Saturday, September 19, 2020

The fragile African empire

By Portia Nkani

There is general agreement that growth momentum in Africa remains fragile, and that the ‘Africa rising’ narrative is now far more nuanced than before, with different regions and indeed countries facing divergent economic prospects.

Following from this, global financiers are de-risking and this puts the onus on stakeholders in Africa to take responsibility for addressing structural gaps in African financial markets in order to meet investment hurdles and continue to attract local and global capital.

According to Peter Matlare Executive Director, Absa Group Limited, addressing these structural challenges will require partnership and collaboration from all partners. “Importantly, a common fact-base is required to anchor conversations and facilitate discussions towards finding solutions,” he adds.

The Absa Group Financial Markets Index which was recently launched, which is a quantitative and qualitative assessment of the anatomy of Africa’s financial markets, also comes as an important tool in this endeavour.

The Index intends to drive conversations among policy-makers, market participants and other partners to address gaps and track progress on an ongoing basis.

From Matlare’s point of view; while what will be successful or effective interventions will be heavily dependent on country specific circumstances, he fundamentally believes that addressing legal, infrastructural, and consistent publication of market data gaps is critical to Africa’s ability to tap into local and global savings pools.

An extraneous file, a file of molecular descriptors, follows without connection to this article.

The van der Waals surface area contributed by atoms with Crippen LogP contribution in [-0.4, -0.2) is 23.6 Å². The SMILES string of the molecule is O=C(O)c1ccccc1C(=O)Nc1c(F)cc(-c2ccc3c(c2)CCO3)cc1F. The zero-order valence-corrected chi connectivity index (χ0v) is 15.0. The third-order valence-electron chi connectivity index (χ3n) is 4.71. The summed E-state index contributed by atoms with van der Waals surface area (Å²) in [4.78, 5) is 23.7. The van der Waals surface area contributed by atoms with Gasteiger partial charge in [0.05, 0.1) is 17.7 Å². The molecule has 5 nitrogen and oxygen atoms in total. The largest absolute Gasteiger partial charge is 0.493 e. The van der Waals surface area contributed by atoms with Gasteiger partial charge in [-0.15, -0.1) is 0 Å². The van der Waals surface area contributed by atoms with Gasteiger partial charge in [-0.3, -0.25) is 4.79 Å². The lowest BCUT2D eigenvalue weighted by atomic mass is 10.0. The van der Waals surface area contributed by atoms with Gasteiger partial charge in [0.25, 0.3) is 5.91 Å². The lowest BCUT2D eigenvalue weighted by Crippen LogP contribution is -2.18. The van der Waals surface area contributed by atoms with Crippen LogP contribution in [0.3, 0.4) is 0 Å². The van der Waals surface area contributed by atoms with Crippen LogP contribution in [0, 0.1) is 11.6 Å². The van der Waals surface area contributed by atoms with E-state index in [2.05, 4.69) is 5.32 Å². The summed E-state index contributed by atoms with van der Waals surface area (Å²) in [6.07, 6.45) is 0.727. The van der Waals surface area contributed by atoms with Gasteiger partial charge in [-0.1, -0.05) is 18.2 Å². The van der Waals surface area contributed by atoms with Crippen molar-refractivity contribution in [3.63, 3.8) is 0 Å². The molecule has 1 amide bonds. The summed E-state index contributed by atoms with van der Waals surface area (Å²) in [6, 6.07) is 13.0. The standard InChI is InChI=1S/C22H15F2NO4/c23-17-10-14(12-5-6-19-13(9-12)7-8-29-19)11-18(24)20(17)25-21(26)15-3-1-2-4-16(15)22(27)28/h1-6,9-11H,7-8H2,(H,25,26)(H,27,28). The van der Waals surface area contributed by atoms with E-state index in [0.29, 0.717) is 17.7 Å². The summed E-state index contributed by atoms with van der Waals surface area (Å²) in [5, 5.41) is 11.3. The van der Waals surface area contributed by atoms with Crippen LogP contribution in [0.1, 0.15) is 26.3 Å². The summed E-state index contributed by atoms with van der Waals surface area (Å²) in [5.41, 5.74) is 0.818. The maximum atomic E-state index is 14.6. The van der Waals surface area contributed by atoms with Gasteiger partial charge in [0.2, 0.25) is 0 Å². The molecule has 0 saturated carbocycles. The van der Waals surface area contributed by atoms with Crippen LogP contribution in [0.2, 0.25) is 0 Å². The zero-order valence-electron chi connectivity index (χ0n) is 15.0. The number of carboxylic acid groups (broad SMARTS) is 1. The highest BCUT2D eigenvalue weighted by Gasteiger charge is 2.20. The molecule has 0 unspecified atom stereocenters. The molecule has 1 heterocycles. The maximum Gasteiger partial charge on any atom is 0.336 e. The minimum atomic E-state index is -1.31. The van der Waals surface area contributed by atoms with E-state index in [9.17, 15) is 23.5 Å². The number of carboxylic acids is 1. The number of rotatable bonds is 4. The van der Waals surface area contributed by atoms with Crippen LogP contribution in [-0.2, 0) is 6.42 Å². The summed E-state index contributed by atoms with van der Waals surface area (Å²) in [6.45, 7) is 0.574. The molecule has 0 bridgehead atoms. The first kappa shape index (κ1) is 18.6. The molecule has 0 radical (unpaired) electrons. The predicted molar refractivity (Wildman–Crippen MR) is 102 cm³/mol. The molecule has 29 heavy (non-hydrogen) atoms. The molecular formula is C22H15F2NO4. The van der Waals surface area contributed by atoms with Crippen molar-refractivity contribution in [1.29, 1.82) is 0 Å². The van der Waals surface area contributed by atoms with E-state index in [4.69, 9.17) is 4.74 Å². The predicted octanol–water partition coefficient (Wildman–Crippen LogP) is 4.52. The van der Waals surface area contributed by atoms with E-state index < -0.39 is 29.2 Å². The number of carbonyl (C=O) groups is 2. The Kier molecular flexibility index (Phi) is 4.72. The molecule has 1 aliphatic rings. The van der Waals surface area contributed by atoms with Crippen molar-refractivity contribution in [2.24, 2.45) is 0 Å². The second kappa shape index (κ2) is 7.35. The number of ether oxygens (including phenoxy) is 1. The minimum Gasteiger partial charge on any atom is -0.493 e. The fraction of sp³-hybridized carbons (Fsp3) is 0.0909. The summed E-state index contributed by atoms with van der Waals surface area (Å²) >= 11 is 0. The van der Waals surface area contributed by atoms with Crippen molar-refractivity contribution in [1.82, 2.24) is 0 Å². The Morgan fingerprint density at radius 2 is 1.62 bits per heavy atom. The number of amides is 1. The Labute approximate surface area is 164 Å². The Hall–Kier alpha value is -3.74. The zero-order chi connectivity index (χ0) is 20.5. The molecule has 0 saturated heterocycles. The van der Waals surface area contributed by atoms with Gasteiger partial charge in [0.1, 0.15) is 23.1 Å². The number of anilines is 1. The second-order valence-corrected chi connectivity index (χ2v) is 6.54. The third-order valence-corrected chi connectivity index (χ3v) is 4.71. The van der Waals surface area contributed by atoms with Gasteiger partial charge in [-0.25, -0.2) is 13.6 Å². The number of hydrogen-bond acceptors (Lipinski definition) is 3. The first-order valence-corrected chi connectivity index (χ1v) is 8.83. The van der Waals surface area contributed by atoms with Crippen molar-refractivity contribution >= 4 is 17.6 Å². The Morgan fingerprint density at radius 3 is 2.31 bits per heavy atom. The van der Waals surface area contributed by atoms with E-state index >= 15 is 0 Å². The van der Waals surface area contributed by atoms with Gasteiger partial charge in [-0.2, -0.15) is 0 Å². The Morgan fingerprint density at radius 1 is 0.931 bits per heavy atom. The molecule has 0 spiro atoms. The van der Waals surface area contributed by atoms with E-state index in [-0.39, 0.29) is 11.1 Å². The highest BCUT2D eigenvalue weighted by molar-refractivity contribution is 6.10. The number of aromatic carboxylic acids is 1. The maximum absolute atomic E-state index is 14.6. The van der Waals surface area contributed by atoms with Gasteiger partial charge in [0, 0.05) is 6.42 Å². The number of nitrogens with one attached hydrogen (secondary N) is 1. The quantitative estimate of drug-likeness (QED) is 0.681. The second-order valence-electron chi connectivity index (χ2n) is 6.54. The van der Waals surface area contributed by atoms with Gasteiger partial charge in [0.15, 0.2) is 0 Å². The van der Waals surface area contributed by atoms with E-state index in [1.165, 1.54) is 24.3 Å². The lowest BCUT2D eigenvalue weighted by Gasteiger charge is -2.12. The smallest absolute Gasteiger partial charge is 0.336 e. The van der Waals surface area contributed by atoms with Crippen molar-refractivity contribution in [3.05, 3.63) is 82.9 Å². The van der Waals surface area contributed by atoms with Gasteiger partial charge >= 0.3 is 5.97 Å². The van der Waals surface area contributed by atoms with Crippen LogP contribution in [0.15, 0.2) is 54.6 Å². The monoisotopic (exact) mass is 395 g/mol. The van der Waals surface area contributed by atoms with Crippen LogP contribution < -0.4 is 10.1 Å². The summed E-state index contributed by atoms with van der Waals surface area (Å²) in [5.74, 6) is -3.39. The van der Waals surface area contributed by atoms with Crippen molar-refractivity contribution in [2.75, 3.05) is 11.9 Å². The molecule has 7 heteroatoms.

He adds that, mobilising these resources will help accelerate productive investment that contributes to sustainable domestic employment creation and generates income to service the underlying debt.

C├®lestin Monga, Vice President and Chief Economist, African Development Bank, says, developing financial markets infrastructure and attracting private capital from Africa and beyond are key elements in Africa’s development. He thinks, “this can offer additional growth and funding opportunities for local firms, providing access to long-term financing and helping them overcome some of the challenges of low lending rates and high costs across the continent. Financial market development also offers opportunities for international and domestic investors to access fast growing African countries. In the context of low returns on assets in more traditional markets, this is an ever more important consideration.”

Meanwhile, going through the index report-development of local investor capacity and ability to attract foreign capital are key points of focus for African economies. Countries across the continent are implementing a growing number of national policy frameworks for market development. The Index intends to track progress annually, supplying a toolkit for countries wishing to build financial infrastructure. Given its size and historical position, South Africa tops the 2017 list. Others are closing the gap. Mauritius and Botswana have shown some strengths in tax and regulation and access to foreign exchange. Kenya and Ghana provide signs of progress. Ivory Coast, with a low overall score, is home to a growing regional bourse, pointing to future improvement.

Africa has supreme capacity in terms of talents, natural resources, a young, growing and increasingly urban population, and a vastly entrepreneurial spirit. The continent has deeply faced challenges from the post-2014 commodity cycle slump, save for the impact on countries across the continent varying. Some have increased their growth rates as a result of cheaper energy imports and falling borrowing costs. Others, hit by lower export prices, have sought to improve their economic governance, increase the sustainability of their fiscal positions and diversify their economics sectors in order to improve resilience to future shocks, Botswana included.

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